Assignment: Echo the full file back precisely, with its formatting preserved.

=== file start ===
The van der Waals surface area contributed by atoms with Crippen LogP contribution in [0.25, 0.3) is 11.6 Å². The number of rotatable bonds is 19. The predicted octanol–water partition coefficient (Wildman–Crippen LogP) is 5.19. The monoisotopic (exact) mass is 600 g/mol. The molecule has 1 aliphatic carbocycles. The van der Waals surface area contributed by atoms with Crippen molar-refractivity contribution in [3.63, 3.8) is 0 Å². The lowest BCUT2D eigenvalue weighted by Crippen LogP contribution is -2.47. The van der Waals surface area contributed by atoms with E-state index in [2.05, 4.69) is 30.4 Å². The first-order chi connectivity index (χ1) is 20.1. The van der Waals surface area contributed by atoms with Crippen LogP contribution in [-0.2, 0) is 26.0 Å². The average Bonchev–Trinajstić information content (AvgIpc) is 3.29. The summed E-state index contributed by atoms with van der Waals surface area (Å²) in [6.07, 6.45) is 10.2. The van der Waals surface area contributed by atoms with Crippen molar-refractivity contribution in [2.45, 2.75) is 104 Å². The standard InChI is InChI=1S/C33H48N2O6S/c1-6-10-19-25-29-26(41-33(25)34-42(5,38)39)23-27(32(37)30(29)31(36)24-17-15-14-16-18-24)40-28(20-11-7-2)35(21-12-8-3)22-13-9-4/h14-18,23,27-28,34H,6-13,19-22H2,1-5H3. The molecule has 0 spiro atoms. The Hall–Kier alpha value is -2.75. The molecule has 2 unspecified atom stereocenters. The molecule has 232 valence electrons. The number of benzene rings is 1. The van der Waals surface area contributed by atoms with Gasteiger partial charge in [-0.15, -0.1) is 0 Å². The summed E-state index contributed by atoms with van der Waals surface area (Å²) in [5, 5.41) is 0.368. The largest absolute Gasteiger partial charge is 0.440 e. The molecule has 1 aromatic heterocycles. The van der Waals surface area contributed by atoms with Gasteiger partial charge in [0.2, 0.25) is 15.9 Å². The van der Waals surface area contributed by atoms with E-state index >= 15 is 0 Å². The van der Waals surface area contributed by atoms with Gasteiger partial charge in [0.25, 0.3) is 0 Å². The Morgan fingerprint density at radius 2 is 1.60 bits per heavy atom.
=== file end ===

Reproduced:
The van der Waals surface area contributed by atoms with Crippen LogP contribution in [0.25, 0.3) is 11.6 Å². The number of rotatable bonds is 19. The predicted octanol–water partition coefficient (Wildman–Crippen LogP) is 5.19. The monoisotopic (exact) mass is 600 g/mol. The molecule has 1 aliphatic carbocycles. The van der Waals surface area contributed by atoms with Crippen molar-refractivity contribution in [3.63, 3.8) is 0 Å². The lowest BCUT2D eigenvalue weighted by Crippen LogP contribution is -2.47. The van der Waals surface area contributed by atoms with E-state index in [2.05, 4.69) is 30.4 Å². The first-order chi connectivity index (χ1) is 20.1. The van der Waals surface area contributed by atoms with Crippen LogP contribution in [-0.2, 0) is 26.0 Å². The average Bonchev–Trinajstić information content (AvgIpc) is 3.29. The summed E-state index contributed by atoms with van der Waals surface area (Å²) in [6.07, 6.45) is 10.2. The van der Waals surface area contributed by atoms with Crippen molar-refractivity contribution in [2.45, 2.75) is 104 Å². The standard InChI is InChI=1S/C33H48N2O6S/c1-6-10-19-25-29-26(41-33(25)34-42(5,38)39)23-27(32(37)30(29)31(36)24-17-15-14-16-18-24)40-28(20-11-7-2)35(21-12-8-3)22-13-9-4/h14-18,23,27-28,34H,6-13,19-22H2,1-5H3. The molecule has 0 spiro atoms. The Hall–Kier alpha value is -2.75. The molecule has 2 unspecified atom stereocenters. The molecule has 232 valence electrons. The number of benzene rings is 1. The van der Waals surface area contributed by atoms with Gasteiger partial charge in [-0.15, -0.1) is 0 Å². The summed E-state index contributed by atoms with van der Waals surface area (Å²) in [5, 5.41) is 0.368. The largest absolute Gasteiger partial charge is 0.440 e. The molecule has 1 aromatic heterocycles. The van der Waals surface area contributed by atoms with Gasteiger partial charge in [0.2, 0.25) is 15.9 Å². The van der Waals surface area contributed by atoms with E-state index >= 15 is 0 Å². The van der Waals surface area contributed by atoms with Gasteiger partial charge in [0.25, 0.3) is 0 Å². The Morgan fingerprint density at radius 2 is 1.60 bits per heavy atom.